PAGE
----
where is the air density at a given height (or time t of the meteor) computed from the CIRA 1961 reference atmosphere (Kallmann-Bijl et al. 1961). The final accuracy with which is determined is about 1% in case a sufficient number of breaks can be measured. The correction from measured velocity at the beginning of the trajectory to the pre-entry velocity before deceleration in the atmosphere varies from 0.2 km/s for fast meteors up to 1.5 km/s for some slow meteors.
Given an accurate radiant position, the uncertainty in the orbit is mainly determined by the uncertainty in the velocity determination. That demands stable rotating shutters. Before 1986, all our rotating shutters relied on the stability of the mains frequency, which is thought to be constant and accurate at 50 Hz to within 0.5%. The chopping frequency of the shutters was measured to be accurate within 0.2%. However, the rotational period of the shutters can oscillate with a variable oscillation period and an amplitude up to 4%. Such oscillations occur when the rotating shutters are perturbed by strong winds or when there are system resonances. Such oscillations occur at random. Larger than 1% errors are seldomly found when information from more than one rotating shutter is available. To improve the quality of the computed orbits, the Dutch Meteor Society introduced crystal controlled rotating shutters in 1986 at some stations. Starting in 1992, all stations were equipped with new crystal controlled rotating shutters with twice the shutter frequency, increasing the shutter speed to 50 breaks per second with a stability of 0.1% or better.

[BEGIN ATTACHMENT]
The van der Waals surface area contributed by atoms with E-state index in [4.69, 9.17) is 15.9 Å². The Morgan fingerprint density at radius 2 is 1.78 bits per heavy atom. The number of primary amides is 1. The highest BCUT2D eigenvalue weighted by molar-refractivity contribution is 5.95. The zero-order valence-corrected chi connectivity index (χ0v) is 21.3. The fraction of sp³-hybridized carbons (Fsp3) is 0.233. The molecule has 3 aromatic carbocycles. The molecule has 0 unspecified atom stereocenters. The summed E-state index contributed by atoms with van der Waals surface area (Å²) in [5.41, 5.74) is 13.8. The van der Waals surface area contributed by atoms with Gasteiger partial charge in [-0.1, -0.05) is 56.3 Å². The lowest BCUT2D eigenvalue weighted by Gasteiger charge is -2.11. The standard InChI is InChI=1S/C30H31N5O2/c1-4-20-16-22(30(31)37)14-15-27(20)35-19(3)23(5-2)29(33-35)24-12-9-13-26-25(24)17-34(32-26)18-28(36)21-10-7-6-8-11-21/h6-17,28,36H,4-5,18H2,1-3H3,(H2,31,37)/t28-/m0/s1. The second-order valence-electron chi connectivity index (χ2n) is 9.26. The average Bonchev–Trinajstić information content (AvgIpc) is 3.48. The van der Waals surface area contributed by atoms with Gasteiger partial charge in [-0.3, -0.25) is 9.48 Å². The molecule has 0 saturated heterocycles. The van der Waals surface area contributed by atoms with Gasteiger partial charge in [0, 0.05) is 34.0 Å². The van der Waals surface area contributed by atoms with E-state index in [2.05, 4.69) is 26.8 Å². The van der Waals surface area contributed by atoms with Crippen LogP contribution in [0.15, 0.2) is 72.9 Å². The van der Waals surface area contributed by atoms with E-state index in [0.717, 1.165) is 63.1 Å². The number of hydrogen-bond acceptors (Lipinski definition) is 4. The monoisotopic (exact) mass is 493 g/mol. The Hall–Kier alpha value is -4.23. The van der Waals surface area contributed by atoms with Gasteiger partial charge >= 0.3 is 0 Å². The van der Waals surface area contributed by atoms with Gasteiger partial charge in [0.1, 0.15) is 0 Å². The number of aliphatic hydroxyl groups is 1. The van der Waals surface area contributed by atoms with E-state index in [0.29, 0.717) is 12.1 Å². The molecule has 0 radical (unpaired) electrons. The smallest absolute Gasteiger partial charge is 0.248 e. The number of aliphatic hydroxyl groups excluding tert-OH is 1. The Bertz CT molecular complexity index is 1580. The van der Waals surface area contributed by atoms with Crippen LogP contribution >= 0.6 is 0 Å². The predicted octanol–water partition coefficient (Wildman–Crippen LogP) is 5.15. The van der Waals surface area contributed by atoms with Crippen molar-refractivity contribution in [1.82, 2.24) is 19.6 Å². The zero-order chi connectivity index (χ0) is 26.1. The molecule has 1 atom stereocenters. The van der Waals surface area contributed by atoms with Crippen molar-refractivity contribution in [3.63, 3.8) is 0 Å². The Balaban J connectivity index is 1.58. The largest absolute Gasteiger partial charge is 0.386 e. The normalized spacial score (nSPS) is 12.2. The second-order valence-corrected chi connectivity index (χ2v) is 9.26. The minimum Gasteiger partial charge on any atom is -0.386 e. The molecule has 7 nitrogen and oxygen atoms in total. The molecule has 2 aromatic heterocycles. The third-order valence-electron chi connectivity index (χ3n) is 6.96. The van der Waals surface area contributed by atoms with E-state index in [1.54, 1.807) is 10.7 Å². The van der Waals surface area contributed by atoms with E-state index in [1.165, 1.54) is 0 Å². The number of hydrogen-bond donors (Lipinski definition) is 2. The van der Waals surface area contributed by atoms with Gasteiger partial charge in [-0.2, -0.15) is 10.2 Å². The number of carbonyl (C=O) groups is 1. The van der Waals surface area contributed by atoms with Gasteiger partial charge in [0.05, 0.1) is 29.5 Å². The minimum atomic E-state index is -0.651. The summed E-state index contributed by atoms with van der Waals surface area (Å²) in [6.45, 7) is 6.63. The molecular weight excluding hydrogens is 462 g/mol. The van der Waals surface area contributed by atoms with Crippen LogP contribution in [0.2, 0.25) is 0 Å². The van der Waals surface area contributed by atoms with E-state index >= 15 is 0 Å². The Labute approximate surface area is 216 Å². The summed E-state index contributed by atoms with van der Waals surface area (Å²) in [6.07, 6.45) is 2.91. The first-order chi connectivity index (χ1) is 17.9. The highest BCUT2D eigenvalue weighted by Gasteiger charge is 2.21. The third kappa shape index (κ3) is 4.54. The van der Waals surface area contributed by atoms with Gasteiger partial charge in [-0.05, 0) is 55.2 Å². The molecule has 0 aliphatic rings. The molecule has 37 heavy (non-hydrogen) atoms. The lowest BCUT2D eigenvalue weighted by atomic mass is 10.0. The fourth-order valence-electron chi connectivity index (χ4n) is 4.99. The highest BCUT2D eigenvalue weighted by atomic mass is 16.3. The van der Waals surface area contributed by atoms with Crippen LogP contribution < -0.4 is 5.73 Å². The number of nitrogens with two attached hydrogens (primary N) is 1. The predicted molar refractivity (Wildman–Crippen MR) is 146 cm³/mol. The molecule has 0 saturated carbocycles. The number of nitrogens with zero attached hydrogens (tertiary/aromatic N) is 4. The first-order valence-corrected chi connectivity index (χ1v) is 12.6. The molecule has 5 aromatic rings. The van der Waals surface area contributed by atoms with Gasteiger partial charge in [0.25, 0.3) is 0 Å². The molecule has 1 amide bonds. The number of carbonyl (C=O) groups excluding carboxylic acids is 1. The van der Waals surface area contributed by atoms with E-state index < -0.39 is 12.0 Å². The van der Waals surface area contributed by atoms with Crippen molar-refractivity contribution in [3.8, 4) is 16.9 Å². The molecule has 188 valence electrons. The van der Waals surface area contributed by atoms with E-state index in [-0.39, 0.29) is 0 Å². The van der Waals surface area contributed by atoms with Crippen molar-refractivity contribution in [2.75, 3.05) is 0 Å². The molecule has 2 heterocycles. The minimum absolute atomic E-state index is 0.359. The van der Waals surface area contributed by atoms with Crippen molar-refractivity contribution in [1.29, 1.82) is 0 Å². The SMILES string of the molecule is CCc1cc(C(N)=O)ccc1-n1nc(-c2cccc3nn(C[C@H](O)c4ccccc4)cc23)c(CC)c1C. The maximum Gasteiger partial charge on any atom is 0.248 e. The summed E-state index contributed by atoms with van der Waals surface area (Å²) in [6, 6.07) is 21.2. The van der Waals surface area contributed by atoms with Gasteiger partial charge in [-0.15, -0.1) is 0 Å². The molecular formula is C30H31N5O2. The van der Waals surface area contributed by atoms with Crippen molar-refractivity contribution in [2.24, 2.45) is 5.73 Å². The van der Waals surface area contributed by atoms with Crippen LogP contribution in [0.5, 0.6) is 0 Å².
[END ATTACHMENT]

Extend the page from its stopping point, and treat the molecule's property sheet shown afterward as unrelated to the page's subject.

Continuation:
The orbital elements (J2000) follow from the true radiant position, the computed initial apparent velocity and the position of the Earth at the time of the meteor (e.g. Katasev 1957). The calculations take into account such corrections as zenith attraction, the curvature of the Earth, and diurnal aberration, and give good results even at shallow entry angles and large distances between the stations (Ceplecha et al. 1979; Ceplecha & Borovička 1992). That was demonstrated again in one case DMS 85027, a sporadic fireball, which was photographed by four Dutch stations as well as by four distant German stations of the European Network (Betlem & de Lignie 1985). Independent reduction in Leiden and Ondřejov gave good agreement between the Dutch and German stations (Ceplecha, private communication).